Farmer confidence is improving, but farmers remain concerned about rising costs and inflation


September 6, 2022

Farmer confidence is improving, but farmers remain concerned about rising costs and inflation

Farmer confidence is improving, but farmers remain concerned about rising costs and inflation. (Purdue/CME Group Ag Economy Barometer/James Mintert).
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WEST LAFAYETTE, Indiana and CHICAGO — The Purdue University/CME Group Agricultural Economics Barometer the Farmer Sentiment Index rose 14 points in August to 117. The increase in the overall measure of Farmer Sentiment was driven by increases in both the Current Conditions Index, which rose 9 points to 118, and the Future Expectations Index, which climbed 16 points to 116. The Ag Economy Barometer is calculated each month from the responses of 400 US agricultural producers to a telephone survey. This month’s survey was conducted from August 15-19, after the US Department of Agriculture released the August crop production reports and global agricultural supply and demand estimates. .

“Producers in the August survey were less worried about the financial situation of their operation than in July, although they remain concerned about possible cost/price compression,” said James MinertPrincipal Investigator of the Barometer and Director of the Center for Commercial Agriculture at Purdue University.

This month, more producers indicated they expect better financial performance for their farms in 2022 and the year ahead, as the Farm Financial Performance Index improved by 11 points to reach 99. Corn and soybean prices rose from their lows in July to mid-August which, along with expectations of good returns, helped explain some of the improvement in financial performance expectations .

At the same time, there continues to be enormous uncertainty among producers regarding the future cost of items they purchase for both their farms and for family use. Asked about their main concerns for the next year, more than half (53%) of respondents chose higher input costs, followed by higher interest rates (14%), availability of inputs (12%) and lower output prices (11%). At the farm level, there is a wide disparity of opinion among farmers on whether input prices will fall or rise in 2023. About four in 10 producers expect agricultural input prices in 2023 stay the same or drop perhaps as much as 10%. , compared to 2022. On the other hand, just over half of all producers expect input prices to increase by 1% to 20%. On the consumer side, almost half (48%) of respondents said they expect the inflation rate for consumer goods over the next 12 months to be between 0% and 6%. Compared to previous barometric surveys, more producers this month said they expected inflation to be at the upper end of this range than those who had felt it earlier this year.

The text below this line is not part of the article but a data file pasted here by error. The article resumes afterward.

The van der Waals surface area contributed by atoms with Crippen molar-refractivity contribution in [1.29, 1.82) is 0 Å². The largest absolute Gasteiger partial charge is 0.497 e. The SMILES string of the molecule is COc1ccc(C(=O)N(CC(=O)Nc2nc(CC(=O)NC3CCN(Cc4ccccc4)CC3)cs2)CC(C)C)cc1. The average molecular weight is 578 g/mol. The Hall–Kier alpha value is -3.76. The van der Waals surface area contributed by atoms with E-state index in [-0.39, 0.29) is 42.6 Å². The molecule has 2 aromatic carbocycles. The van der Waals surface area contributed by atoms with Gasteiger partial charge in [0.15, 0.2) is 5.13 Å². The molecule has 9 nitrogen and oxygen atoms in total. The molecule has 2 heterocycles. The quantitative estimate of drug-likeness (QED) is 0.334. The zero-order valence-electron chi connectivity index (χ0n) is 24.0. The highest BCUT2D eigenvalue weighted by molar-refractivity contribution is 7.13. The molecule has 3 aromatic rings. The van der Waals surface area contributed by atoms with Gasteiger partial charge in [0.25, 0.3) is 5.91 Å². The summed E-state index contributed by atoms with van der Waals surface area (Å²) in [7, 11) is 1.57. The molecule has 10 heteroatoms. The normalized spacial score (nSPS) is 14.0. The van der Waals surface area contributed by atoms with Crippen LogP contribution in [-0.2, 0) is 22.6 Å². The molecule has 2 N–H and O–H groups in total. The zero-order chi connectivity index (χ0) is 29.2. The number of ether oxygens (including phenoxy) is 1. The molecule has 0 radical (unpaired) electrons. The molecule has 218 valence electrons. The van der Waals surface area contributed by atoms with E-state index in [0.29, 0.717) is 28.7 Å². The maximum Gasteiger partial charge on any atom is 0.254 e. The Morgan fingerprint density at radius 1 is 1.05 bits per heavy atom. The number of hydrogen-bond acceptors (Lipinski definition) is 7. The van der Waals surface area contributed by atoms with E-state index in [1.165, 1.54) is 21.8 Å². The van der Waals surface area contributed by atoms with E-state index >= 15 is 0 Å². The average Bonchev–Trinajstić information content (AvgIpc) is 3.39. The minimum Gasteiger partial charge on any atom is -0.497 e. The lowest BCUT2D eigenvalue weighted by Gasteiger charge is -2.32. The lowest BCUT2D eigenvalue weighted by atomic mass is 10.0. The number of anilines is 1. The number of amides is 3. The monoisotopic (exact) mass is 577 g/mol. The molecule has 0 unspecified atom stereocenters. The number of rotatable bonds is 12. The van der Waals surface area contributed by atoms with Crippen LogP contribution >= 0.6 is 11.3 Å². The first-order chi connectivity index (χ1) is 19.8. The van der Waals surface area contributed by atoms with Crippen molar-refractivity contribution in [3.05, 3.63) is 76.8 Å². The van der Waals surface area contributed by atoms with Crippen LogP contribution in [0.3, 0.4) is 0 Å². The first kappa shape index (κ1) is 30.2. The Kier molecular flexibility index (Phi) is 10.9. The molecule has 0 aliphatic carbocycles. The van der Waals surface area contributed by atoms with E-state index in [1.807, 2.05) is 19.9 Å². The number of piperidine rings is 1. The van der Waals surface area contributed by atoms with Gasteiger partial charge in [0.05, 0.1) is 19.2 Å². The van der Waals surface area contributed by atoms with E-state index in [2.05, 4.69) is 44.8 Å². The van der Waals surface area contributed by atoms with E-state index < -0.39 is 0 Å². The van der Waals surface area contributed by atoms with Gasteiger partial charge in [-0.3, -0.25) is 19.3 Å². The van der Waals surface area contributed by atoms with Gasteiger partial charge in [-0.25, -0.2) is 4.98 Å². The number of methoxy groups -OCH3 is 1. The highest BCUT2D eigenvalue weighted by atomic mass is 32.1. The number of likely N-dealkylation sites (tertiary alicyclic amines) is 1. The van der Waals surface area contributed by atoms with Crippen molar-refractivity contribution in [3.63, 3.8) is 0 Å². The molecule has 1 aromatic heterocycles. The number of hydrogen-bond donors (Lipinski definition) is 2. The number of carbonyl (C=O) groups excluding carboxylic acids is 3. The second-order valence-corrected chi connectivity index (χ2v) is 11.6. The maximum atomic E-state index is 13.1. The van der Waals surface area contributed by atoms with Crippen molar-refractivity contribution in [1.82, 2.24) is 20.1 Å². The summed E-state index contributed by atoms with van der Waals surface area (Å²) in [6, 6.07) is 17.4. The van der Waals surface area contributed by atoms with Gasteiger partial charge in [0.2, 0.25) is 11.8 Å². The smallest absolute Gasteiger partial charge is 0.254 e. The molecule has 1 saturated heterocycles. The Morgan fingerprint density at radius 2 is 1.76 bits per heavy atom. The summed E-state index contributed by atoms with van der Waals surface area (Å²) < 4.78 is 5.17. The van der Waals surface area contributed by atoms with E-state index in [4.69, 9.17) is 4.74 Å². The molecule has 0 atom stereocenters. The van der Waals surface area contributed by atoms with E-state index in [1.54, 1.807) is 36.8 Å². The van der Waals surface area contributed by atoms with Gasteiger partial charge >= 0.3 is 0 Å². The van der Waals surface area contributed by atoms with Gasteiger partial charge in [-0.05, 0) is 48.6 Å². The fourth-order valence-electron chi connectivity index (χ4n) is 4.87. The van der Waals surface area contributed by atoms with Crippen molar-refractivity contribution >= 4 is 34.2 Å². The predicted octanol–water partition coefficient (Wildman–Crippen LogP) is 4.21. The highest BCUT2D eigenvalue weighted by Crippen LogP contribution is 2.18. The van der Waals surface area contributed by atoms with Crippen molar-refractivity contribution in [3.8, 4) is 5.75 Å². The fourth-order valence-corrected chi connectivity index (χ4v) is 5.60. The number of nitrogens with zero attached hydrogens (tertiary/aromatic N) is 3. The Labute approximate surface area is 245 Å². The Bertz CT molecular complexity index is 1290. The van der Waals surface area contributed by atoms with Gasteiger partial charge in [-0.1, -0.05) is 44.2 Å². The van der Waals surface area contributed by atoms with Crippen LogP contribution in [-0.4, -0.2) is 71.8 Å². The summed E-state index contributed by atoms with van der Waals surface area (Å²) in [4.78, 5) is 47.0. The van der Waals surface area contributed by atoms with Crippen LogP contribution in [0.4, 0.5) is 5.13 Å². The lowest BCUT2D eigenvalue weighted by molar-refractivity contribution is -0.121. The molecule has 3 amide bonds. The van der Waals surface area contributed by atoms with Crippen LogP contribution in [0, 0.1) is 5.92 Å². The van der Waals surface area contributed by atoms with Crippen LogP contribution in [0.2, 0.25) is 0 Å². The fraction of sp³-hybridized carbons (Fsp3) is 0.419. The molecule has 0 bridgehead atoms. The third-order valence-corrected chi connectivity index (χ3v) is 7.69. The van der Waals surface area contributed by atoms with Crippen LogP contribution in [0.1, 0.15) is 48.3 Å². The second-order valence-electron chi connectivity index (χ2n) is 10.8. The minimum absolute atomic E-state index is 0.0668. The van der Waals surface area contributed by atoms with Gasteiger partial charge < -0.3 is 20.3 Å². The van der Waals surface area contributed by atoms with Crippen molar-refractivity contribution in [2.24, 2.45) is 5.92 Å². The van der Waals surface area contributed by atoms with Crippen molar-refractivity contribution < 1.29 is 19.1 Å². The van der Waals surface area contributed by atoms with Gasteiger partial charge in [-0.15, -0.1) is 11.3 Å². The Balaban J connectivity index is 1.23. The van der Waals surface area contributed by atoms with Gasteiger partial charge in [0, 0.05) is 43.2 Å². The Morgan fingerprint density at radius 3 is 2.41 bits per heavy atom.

Producers continue to view the timing as a bad time to make big investments in farm machinery and construction. In a follow-up question, almost half (49%) of those who said it was a bad time to invest cited rising prices as the main reason. The farm capital investment index remains near its record low, but rose 3 points to 39 in August.

Upward pressure on cash rental rates for Corn Belt farmland in 2023 seems likely. Four in 10 corn and soybean producers expect farmland cash rental rates to increase in 2023 compared to 2022. This month, 27% of respondents said they expect rates will increase by up to 5%, compared to 39% of respondents who expect rates to increase between 5% and 10% in 2023.

Expectations for short-term and long-term farmland values ​​remained almost unchanged from the previous month. Of survey respondents who say they expect farmland values ​​to increase over the next five years, well over half (57%) chose demand from non-farm investors as their main reason for s expect the value to increase.